7 Reasons Why Dogs Howl and What You Can Do About It

Howling can be a cute, quirky behavior, until it becomes nonstop. And getting your dog’s howling under control isn’t always an easy task. The best way to prevent or stop this behavior is to know what causes or exacerbates howling; a dog may howl for a variety of reasons, and there are some instances of howling that can be minimalized, while others can be stopped entirely.

Pain or Illness

If a dog is hurt, he can’t tell you like a person would. Instead, his instinct is to howl because the noise will draw your attention. Your dog may also howl to alert other dogs to its injury, thus letting them know he needs extra support. Regardless, he’s howling because he needs help, and it’s up to you to figure out why.

Pain that causes howling can be physical, like an injured paw or loss of vision. However, it can also be emotional; for instance, if a dog is experiencing general anxiety from age-related body changes, he will likely howl to show his discomfort. When a dog howls due to pain, he will usually show other signs of distress, and the howl usually sounds more like a shriek. The easiest way to treat this howling is by treating the pain that caused it.

If your dog is howling and you can’t find a reason, take him to your vet to make sure something internal isn’t at work. Your vet should be able to diagnose the problem and provide a program of care, which will stop the howling and leave your dog feeling much better.

Breed Quirks

Some dogs simply howl more than others. My Beagle, Camper, is one of those dogs. Other breeds include Alaskan Malamutes, Huskies, Coonhounds, and Basset Hounds. Some of these dogs have a distinctive “baying” howl.

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Camper may look cute and innocent here, but just wait… I sense a howl coming. 

It’s not so strange that these specific breeds howl more. Many of them were bred as hunting dogs, and they’d howl when they caught a raccoon or fox to let their humans know where to find them. Others simply share more qualities with their wolf ancestors, who used howling as a means of communication.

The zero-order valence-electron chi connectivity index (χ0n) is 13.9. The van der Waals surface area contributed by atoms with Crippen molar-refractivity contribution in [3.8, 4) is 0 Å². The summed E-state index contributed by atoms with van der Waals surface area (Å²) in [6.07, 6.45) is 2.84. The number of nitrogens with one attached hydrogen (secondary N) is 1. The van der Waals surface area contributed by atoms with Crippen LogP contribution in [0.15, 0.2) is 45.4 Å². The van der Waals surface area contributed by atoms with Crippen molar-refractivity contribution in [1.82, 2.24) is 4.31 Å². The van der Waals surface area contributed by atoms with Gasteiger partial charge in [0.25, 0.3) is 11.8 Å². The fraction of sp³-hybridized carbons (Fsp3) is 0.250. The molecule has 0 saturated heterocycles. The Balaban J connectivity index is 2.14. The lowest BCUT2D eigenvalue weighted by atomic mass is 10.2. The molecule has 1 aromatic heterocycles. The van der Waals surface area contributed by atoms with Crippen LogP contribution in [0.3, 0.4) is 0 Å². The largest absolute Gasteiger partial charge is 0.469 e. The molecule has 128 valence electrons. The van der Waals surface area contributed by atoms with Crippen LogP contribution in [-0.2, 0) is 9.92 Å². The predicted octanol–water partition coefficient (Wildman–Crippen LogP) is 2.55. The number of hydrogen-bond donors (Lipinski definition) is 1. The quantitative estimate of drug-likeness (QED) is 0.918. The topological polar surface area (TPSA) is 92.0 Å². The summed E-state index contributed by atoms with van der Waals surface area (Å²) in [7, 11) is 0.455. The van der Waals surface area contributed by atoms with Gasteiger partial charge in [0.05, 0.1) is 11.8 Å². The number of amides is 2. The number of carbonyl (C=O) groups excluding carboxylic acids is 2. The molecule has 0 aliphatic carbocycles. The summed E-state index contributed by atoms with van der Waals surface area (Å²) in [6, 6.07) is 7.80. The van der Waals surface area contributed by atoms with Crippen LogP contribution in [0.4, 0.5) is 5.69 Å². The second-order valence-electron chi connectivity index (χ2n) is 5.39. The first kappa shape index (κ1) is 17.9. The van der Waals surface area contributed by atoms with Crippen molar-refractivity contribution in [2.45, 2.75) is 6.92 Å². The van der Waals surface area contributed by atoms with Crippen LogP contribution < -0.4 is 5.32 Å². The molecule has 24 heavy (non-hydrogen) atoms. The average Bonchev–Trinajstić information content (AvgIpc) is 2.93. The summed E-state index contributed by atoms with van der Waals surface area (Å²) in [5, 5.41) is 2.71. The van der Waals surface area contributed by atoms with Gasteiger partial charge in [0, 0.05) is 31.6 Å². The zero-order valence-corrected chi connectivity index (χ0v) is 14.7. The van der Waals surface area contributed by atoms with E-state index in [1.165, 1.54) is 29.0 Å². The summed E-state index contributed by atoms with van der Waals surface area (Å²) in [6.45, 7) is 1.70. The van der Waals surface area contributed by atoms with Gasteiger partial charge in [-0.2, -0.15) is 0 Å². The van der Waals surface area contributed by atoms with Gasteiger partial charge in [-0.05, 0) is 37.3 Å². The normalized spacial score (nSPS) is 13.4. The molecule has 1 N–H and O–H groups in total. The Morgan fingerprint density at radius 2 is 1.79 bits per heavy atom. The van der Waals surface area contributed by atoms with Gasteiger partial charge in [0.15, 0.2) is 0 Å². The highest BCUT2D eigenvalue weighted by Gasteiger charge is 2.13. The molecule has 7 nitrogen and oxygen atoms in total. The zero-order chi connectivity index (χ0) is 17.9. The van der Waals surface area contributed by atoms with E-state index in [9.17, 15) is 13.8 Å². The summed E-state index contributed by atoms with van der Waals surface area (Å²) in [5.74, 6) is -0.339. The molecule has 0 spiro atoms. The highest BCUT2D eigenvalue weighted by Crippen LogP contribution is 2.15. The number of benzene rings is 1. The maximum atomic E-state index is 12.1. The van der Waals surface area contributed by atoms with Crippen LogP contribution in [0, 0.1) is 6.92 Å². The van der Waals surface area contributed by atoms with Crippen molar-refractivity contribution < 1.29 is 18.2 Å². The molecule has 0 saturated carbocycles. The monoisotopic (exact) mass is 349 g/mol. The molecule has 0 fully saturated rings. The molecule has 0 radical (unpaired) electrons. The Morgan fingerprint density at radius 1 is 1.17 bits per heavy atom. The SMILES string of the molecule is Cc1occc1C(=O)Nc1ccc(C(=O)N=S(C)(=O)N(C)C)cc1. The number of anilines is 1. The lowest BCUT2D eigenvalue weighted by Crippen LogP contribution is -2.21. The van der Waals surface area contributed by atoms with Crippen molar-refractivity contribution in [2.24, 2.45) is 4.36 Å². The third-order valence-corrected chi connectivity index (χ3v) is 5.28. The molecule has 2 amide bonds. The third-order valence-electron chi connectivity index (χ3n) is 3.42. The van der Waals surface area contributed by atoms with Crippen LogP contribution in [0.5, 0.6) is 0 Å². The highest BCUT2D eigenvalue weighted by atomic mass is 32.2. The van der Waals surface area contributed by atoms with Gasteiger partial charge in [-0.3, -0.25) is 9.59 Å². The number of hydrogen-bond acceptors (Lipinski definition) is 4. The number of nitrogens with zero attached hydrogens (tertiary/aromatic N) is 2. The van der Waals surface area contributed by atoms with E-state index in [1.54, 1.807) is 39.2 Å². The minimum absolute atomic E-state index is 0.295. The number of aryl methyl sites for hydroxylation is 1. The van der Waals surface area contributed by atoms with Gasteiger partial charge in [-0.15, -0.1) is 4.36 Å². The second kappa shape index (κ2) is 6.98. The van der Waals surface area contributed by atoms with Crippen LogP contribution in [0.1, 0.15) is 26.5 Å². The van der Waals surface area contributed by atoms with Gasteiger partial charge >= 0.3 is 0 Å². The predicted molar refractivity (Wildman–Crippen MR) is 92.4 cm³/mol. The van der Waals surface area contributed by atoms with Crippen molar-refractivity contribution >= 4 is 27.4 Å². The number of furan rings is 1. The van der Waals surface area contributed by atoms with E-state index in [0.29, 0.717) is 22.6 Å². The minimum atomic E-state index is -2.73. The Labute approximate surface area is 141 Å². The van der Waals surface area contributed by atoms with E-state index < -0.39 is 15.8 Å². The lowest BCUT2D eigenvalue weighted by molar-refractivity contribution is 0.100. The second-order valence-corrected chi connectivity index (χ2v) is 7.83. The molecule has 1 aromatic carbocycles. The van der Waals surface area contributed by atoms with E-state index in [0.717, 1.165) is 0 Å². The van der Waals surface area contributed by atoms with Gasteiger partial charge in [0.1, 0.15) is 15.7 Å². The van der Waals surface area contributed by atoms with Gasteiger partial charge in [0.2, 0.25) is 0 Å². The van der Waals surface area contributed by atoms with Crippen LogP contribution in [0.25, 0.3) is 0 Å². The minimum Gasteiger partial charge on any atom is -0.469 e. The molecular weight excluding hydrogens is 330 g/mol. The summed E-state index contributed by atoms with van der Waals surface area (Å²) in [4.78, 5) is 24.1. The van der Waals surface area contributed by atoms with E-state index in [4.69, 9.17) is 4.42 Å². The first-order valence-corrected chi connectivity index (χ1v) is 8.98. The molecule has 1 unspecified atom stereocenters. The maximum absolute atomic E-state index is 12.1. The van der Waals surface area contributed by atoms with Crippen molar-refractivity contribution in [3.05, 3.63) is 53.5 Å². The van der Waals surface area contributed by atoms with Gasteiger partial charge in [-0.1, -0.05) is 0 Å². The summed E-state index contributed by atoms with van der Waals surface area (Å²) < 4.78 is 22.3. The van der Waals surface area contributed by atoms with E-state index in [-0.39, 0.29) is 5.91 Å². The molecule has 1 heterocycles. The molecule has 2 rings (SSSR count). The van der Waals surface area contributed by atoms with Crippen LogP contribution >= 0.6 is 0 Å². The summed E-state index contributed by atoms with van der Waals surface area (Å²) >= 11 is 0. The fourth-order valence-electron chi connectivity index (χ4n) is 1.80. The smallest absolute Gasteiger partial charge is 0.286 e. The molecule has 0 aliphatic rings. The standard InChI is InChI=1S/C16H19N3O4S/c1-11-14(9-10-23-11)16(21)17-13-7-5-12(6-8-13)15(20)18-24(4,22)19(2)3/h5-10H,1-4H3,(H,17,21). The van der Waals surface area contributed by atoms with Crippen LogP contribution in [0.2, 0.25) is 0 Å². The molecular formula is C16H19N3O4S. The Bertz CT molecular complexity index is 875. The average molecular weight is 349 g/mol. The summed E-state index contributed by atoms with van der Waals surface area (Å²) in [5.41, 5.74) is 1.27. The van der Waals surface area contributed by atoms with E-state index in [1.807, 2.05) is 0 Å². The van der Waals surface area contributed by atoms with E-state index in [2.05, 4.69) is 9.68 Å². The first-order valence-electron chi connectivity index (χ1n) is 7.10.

Separation Anxiety 

Some dogs primarily howl when their owners are away (you might not even be aware that your dog does this until a neighbor tells you). In this case, your dog is likely howling due to separation anxiety. This type of howling is similar to age-related anxiety, since the root of the problem lies in your dog feeling scared or lonely.

If your dog is howling due to separation anxiety, he’ll likely show other symptoms. Pacing, accidents, and general destruction are all further proof of your dog’s anxiety, and it’s worth researching ways to help your dog cope.

If your dog develops separation anxiety and begins howling, you have two options. First, you can try spending more time with him or bringing him along on your dog-friendly outings. Of course, this option isn’t always feasible, and your dog will still howl when you need to leave him at home. A better option is to provide your dog with plenty of toys and treats to keep his attention when you’re away. If he’s engaged with a toy, he’ll be distracted, and he might not even notice you’re gone until you come back.

Sound Triggers

Have you ever noticed your dog howling after hearing a siren? What about when you’re playing an instrument? In this case, the howling is in response to a loud, unexpected noise. This noise might frighten or make him anxious, and whenever he hears it, he’s likely to howl again.

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Camper’s howl-face, mere moments before he started baying.